- Dependent upon extensive software validation and regulatory approval by region
CEO Elon Musk told reporters ahead of its event, “We’re going to go through at least six months of manufacturing hell,” saying 10,000 unique components make up each Model 3, and if any supplier hits a bump, it affects final production. About 70 per cent of parts come from NAFTA countries, with the remaining from elsewhere, said the CEO.
At its Fremont factory, Musk said “In the same amount of space that it takes to build 50,000 Model Ss, we can build 250,000 Model 3s,” according to Ars Technica. The goal is to manufacture 500,000 Model 3s per year, with predictions 50,000 cars will hit the streets in 2018.
The CEO said (via Bloomberg) “We finally have a great, affordable, electric car—that’s what this day means,” adding “I’m really confident this will be the best car in this price range, hands down. Judge for yourself.”
Tesla Chief Designer Franz von Holzhausen—he designed the Model S, X and 3—told Bloomberg, “The interior is nothing like any other car out there,” adding “When you get in the car, how does it feel? When you see the car, how does it make you feel? When you drive the car, what does it inspire in you?”
Ars says both Standard and Long Range have different batteries—so you won’t be able to “software unlock” an upgrade in the future, like on existing Model S and X models. The Model 3 uses newer, larger battery cells versus Model S and Model X:
But both cars use 2170 cells in the battery—that is, the cells are slightly bigger than those found in the Model S and X at 21mm by 70mm, and they can deliver almost twice what the current 18650 cells deliver to the Model S and X in terms of current. The pack itself is also more integrated with the charger and the rest of the car in its build.
Other Model 3 tidbits:
- Door handles: push in on left, and pull from the right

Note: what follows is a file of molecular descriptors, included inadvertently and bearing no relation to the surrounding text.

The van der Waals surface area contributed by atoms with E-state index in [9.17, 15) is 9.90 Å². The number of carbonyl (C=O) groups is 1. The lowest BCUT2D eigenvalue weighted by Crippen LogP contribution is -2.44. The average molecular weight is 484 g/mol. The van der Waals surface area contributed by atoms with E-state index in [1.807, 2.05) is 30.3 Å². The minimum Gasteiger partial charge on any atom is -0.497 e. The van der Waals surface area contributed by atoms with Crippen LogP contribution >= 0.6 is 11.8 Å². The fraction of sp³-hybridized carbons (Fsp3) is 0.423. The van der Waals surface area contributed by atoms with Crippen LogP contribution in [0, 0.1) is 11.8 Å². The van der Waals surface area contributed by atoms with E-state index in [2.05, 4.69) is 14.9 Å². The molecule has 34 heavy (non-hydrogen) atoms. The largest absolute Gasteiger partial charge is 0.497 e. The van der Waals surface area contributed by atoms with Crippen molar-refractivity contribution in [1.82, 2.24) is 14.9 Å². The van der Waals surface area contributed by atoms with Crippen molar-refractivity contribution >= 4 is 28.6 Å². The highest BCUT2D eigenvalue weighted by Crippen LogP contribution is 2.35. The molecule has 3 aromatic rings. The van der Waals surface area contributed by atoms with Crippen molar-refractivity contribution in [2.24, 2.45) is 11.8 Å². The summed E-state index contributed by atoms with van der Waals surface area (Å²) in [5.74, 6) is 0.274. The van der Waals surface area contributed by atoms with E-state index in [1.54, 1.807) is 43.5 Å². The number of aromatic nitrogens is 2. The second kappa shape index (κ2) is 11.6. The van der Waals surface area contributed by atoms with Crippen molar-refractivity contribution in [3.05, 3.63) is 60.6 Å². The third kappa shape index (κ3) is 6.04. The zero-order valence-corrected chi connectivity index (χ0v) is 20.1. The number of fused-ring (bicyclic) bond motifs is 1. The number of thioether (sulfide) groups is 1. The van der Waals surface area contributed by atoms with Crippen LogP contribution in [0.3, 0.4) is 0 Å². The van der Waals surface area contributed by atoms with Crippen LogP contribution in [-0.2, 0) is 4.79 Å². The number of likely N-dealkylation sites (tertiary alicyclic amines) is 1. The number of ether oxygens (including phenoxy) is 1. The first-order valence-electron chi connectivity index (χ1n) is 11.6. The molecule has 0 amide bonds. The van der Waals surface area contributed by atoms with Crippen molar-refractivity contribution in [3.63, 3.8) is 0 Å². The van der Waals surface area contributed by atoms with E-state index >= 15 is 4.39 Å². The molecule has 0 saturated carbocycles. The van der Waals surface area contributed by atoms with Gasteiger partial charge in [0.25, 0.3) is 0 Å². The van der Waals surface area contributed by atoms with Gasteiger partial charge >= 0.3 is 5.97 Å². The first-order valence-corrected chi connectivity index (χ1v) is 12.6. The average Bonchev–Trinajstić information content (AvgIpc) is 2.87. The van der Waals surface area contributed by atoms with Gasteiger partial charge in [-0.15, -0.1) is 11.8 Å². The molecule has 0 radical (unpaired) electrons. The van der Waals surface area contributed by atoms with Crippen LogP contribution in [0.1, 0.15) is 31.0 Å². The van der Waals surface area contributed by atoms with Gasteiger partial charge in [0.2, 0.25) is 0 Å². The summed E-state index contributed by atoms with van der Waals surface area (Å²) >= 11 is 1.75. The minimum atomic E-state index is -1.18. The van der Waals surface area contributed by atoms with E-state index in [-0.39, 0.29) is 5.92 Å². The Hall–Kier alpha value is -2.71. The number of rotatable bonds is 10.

- No key: uses your smartphone Tesla app; NFC keycard provided to put in your wallet to give to valet or if you lose your iPhone/Android #dudewheresmyiphone
- Vents are integrated into the dash and controlled by touchscreen
According to Musk, there are “over half a million” Model 3 reservations put down, at $1,000 a pop ($500 million bucks).
How does the Model 3 handle in a test drive? Here’s what Electrek had to say:
As for the driving experience itself, it felt a lot like a Model S 60 with a 0-60 acceleration of 5.1 seconds.
Despite being about 1,000 pounds lighter than the Model S, it felt very solid with sharp handling, especially in “sport” steering mode. It benefits from the same architecture as its predecessors with the battery pack laying flat close to the ground between the axles.
I honestly didn’t have enough time with the car to form a valuable opinion on the driving experience, but my first impression is that it feels solid for a vehicle of its size and again, very comparable to the base Model S in term of driving.
While Canadian specific pricing is not available yet, if we factor in just the exchange rate alone, here’s what it would cost for a maxed out Tesla Model 3 ‘Long Range’ configuration, in Canadian dollars:
- Long Range: $54,707 (+$11,190 upgrade over Standard)
- Metallic paint: $1,243
- 19” Sport wheels: $1,865
- Premium package: $6,216
- Enhanced Autopilot: $6,216
- Full self driving capability: $3,730
- Total before taxes/credits: $73,977 CAD
Tesla’s website says new Model 3 reservations in Canada have a delivery estimate of mid-2018 or later.
A new Tesla Model S with 75 kWh battery starts at $113,100 CAD, a nearly $40,000 difference.
Is the Model 3 the most affordable Tesla right now? Maybe in the U.S., but the Canadian dollar isn’t helping. If you’re buying a Tesla, you’re buying it for their autopilot technology and charging network, something rivals have yet to catch up on.
Below is the full Model 3 event, where Musk thanked everyone for believing in the company and putting down money for reservations:
Who’s buying a Model 3?